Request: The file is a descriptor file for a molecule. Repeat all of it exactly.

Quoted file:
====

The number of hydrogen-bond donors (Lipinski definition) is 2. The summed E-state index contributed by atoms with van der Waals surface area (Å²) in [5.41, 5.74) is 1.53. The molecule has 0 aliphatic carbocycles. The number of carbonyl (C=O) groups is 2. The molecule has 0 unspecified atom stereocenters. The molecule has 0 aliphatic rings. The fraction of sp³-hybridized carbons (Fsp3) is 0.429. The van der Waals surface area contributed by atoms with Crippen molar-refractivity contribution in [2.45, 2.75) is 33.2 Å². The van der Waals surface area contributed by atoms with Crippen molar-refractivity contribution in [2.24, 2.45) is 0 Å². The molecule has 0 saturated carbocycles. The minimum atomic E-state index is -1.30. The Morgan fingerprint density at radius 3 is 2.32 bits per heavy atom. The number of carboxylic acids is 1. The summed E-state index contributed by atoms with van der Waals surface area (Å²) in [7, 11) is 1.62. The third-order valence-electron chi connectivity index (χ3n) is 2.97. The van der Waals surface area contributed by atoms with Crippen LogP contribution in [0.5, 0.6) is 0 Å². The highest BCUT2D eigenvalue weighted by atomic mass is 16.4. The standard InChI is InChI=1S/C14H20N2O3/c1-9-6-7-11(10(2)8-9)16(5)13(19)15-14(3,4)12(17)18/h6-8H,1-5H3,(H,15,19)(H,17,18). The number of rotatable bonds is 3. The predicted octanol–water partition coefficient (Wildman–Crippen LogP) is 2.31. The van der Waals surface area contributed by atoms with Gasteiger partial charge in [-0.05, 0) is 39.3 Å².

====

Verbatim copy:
The number of hydrogen-bond donors (Lipinski definition) is 2. The summed E-state index contributed by atoms with van der Waals surface area (Å²) in [5.41, 5.74) is 1.53. The molecule has 0 aliphatic carbocycles. The number of carbonyl (C=O) groups is 2. The molecule has 0 unspecified atom stereocenters. The molecule has 0 aliphatic rings. The fraction of sp³-hybridized carbons (Fsp3) is 0.429. The van der Waals surface area contributed by atoms with Crippen molar-refractivity contribution in [2.45, 2.75) is 33.2 Å². The van der Waals surface area contributed by atoms with Crippen molar-refractivity contribution in [2.24, 2.45) is 0 Å². The molecule has 0 saturated carbocycles. The minimum atomic E-state index is -1.30. The Morgan fingerprint density at radius 3 is 2.32 bits per heavy atom. The number of carboxylic acids is 1. The summed E-state index contributed by atoms with van der Waals surface area (Å²) in [7, 11) is 1.62. The third-order valence-electron chi connectivity index (χ3n) is 2.97. The van der Waals surface area contributed by atoms with Crippen LogP contribution in [0.5, 0.6) is 0 Å². The highest BCUT2D eigenvalue weighted by atomic mass is 16.4. The standard InChI is InChI=1S/C14H20N2O3/c1-9-6-7-11(10(2)8-9)16(5)13(19)15-14(3,4)12(17)18/h6-8H,1-5H3,(H,15,19)(H,17,18). The number of rotatable bonds is 3. The predicted octanol–water partition coefficient (Wildman–Crippen LogP) is 2.31. The van der Waals surface area contributed by atoms with Gasteiger partial charge in [-0.05, 0) is 39.3 Å².